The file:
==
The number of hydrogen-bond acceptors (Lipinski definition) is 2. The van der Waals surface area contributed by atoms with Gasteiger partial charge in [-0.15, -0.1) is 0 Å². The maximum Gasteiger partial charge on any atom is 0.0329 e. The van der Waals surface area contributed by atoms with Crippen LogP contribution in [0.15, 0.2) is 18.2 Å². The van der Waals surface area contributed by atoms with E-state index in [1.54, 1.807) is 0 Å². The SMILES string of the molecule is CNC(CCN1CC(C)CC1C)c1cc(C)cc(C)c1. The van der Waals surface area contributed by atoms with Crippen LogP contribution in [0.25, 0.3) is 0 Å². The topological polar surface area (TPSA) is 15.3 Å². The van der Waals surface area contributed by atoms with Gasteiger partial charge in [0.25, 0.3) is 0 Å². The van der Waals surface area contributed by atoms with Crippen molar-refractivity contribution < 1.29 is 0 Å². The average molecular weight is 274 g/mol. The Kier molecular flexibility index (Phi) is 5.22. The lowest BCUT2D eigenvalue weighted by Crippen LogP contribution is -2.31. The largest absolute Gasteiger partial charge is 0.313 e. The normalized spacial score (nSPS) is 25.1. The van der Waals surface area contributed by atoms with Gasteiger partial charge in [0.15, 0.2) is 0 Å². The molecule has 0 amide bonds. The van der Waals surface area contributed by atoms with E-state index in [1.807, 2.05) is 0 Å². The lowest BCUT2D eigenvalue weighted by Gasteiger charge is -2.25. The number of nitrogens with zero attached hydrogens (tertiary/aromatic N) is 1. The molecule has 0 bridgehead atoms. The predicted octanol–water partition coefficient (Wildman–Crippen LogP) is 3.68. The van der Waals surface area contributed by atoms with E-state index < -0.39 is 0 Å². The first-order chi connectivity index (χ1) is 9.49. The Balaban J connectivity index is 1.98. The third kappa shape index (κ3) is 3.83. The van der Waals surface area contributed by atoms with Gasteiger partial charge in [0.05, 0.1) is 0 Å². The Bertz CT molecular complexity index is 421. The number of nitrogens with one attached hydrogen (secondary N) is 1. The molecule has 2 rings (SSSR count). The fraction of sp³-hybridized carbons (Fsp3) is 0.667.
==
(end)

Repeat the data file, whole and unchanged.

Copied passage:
The number of hydrogen-bond acceptors (Lipinski definition) is 2. The van der Waals surface area contributed by atoms with Gasteiger partial charge in [-0.15, -0.1) is 0 Å². The maximum Gasteiger partial charge on any atom is 0.0329 e. The van der Waals surface area contributed by atoms with Crippen LogP contribution in [0.15, 0.2) is 18.2 Å². The van der Waals surface area contributed by atoms with E-state index in [1.54, 1.807) is 0 Å². The SMILES string of the molecule is CNC(CCN1CC(C)CC1C)c1cc(C)cc(C)c1. The van der Waals surface area contributed by atoms with Crippen LogP contribution in [0.25, 0.3) is 0 Å². The topological polar surface area (TPSA) is 15.3 Å². The van der Waals surface area contributed by atoms with Gasteiger partial charge in [0.25, 0.3) is 0 Å². The van der Waals surface area contributed by atoms with Crippen molar-refractivity contribution < 1.29 is 0 Å². The average molecular weight is 274 g/mol. The Kier molecular flexibility index (Phi) is 5.22. The lowest BCUT2D eigenvalue weighted by Crippen LogP contribution is -2.31. The largest absolute Gasteiger partial charge is 0.313 e. The normalized spacial score (nSPS) is 25.1. The van der Waals surface area contributed by atoms with Gasteiger partial charge in [0.15, 0.2) is 0 Å². The molecule has 0 amide bonds. The van der Waals surface area contributed by atoms with E-state index in [1.807, 2.05) is 0 Å². The lowest BCUT2D eigenvalue weighted by Gasteiger charge is -2.25. The number of nitrogens with zero attached hydrogens (tertiary/aromatic N) is 1. The molecule has 0 bridgehead atoms. The predicted octanol–water partition coefficient (Wildman–Crippen LogP) is 3.68. The van der Waals surface area contributed by atoms with E-state index < -0.39 is 0 Å². The first-order chi connectivity index (χ1) is 9.49. The Balaban J connectivity index is 1.98. The third kappa shape index (κ3) is 3.83. The van der Waals surface area contributed by atoms with Gasteiger partial charge in [0.05, 0.1) is 0 Å². The Bertz CT molecular complexity index is 421. The number of nitrogens with one attached hydrogen (secondary N) is 1. The molecule has 2 rings (SSSR count). The fraction of sp³-hybridized carbons (Fsp3) is 0.667.